Social events organised by medical unions and societies generally revolve around getting everyone as pissed as possible. Aside from being a good way to relieve stress (what better way to pretend that that embryology lecture didn't ever happen than drinking til you pass out?), getting pissed is part of the whole settlin' in process. Fair enough, but another good way to become more comfortable with your classmates is to strip off in front of them once a week and take turns to perform practical skills on eachother. Learning clinical skills and examinations has definitely been my favourite thing about this term: it's great fun and helps motivate you during the boringer side of things: just think, if you persevere through embryology, one day you'll get to be a doctor and do this stuff on real patients! (But interestingly enough, everyone keeps suspiciously quiet when asked just how relevant embryology is to the day to day work of most doctors...).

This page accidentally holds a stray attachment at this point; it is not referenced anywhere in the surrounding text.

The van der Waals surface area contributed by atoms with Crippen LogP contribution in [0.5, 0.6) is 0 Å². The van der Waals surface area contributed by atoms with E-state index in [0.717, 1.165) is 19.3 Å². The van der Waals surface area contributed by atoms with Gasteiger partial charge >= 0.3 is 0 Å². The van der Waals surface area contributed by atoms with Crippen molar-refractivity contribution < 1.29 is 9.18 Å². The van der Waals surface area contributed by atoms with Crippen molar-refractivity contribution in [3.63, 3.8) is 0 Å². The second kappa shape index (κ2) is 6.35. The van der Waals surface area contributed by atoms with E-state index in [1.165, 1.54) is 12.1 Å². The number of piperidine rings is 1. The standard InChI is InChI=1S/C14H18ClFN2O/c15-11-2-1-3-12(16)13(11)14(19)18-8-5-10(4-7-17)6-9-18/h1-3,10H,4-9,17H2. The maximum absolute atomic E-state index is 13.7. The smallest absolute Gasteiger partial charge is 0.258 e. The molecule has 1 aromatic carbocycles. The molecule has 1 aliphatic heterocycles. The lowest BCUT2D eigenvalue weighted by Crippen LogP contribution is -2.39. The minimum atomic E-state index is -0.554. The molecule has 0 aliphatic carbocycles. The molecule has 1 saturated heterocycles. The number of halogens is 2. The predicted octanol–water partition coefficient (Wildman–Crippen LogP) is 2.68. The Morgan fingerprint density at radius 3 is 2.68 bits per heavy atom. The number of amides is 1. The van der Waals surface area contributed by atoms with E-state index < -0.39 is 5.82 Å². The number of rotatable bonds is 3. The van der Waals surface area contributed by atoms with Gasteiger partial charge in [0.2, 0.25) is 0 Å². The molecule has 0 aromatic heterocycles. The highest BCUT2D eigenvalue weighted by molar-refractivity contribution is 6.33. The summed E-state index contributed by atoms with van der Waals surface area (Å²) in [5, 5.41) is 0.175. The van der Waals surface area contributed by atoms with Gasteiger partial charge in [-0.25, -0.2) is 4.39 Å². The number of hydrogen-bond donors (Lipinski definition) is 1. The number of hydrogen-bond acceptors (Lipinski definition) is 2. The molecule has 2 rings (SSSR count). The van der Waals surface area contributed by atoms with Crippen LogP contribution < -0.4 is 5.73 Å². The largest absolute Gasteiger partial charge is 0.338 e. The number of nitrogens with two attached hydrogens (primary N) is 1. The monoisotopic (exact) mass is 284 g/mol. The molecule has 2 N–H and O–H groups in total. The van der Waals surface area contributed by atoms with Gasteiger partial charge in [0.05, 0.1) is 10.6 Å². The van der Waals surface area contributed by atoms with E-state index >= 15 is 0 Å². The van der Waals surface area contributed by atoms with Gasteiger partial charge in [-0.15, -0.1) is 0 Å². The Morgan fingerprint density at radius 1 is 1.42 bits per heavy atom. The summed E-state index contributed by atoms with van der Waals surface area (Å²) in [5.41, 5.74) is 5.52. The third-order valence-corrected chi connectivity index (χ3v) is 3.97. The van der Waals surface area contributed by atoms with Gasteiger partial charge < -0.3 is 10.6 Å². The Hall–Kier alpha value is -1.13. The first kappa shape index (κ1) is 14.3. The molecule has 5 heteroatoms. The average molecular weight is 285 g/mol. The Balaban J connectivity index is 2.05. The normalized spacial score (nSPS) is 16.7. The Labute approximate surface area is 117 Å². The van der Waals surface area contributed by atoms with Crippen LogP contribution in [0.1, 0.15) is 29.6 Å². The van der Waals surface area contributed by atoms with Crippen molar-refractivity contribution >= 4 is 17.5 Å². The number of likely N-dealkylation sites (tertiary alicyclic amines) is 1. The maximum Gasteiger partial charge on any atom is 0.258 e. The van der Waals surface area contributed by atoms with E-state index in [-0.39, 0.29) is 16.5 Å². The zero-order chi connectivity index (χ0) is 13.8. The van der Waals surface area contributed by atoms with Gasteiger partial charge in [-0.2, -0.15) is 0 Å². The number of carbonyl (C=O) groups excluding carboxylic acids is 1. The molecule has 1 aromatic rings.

Medicine involves a lot of hoop jumping

I have about as much experience of medicine right now as the comedians on Holby City, but I've already managed to register just how pointless and plain annoying some aspects of this course and job are. For example, having to spend 45 minutes at home filling in worksheets on health and safety law (as requested by one of our teaching hospitals), having to do two library tutorials despite having four years experience of using university libraries, or best of all, having to participate in an online discussion group with allied health professionals just so the med school can tick some box which states that we have an appreciation of the different roles played by members of the mutlidisciplinary team (well, we might do, but it certainly won't be due to those three weeks of utter pointlessness). Still, I'm also acutely aware that this time a year ago I was monkeying around in a lab, so this is really just a minor annoyance as opposed to something I'm genuinely upset about.